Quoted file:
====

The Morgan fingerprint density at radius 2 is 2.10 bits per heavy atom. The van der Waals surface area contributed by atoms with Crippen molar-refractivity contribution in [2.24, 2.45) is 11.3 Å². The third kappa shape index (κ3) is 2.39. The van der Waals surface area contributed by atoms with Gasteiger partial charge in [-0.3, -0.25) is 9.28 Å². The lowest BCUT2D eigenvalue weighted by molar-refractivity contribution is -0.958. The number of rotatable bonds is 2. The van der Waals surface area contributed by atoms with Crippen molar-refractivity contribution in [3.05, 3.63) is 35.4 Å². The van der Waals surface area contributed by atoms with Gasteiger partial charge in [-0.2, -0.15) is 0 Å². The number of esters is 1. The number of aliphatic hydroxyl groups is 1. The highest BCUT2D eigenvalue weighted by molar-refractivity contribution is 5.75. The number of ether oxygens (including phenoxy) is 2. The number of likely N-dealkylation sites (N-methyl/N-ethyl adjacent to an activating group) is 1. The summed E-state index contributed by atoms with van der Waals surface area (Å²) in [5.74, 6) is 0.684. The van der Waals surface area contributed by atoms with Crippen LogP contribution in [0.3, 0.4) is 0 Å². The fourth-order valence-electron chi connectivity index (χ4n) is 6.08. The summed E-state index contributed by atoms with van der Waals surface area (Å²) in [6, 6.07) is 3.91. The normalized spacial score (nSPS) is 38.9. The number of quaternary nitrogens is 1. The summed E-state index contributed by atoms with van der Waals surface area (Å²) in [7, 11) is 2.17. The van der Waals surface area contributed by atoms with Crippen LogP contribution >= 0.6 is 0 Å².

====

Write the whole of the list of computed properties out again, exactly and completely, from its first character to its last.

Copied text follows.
The Morgan fingerprint density at radius 2 is 2.10 bits per heavy atom. The van der Waals surface area contributed by atoms with Crippen molar-refractivity contribution in [2.24, 2.45) is 11.3 Å². The third kappa shape index (κ3) is 2.39. The van der Waals surface area contributed by atoms with Gasteiger partial charge in [-0.3, -0.25) is 9.28 Å². The lowest BCUT2D eigenvalue weighted by molar-refractivity contribution is -0.958. The number of rotatable bonds is 2. The van der Waals surface area contributed by atoms with Crippen molar-refractivity contribution in [3.05, 3.63) is 35.4 Å². The van der Waals surface area contributed by atoms with Gasteiger partial charge in [-0.2, -0.15) is 0 Å². The number of esters is 1. The number of aliphatic hydroxyl groups is 1. The highest BCUT2D eigenvalue weighted by molar-refractivity contribution is 5.75. The number of ether oxygens (including phenoxy) is 2. The number of likely N-dealkylation sites (N-methyl/N-ethyl adjacent to an activating group) is 1. The summed E-state index contributed by atoms with van der Waals surface area (Å²) in [5.74, 6) is 0.684. The van der Waals surface area contributed by atoms with Crippen LogP contribution in [0.3, 0.4) is 0 Å². The fourth-order valence-electron chi connectivity index (χ4n) is 6.08. The summed E-state index contributed by atoms with van der Waals surface area (Å²) in [6, 6.07) is 3.91. The normalized spacial score (nSPS) is 38.9. The number of quaternary nitrogens is 1. The summed E-state index contributed by atoms with van der Waals surface area (Å²) in [7, 11) is 2.17. The van der Waals surface area contributed by atoms with Crippen LogP contribution >= 0.6 is 0 Å².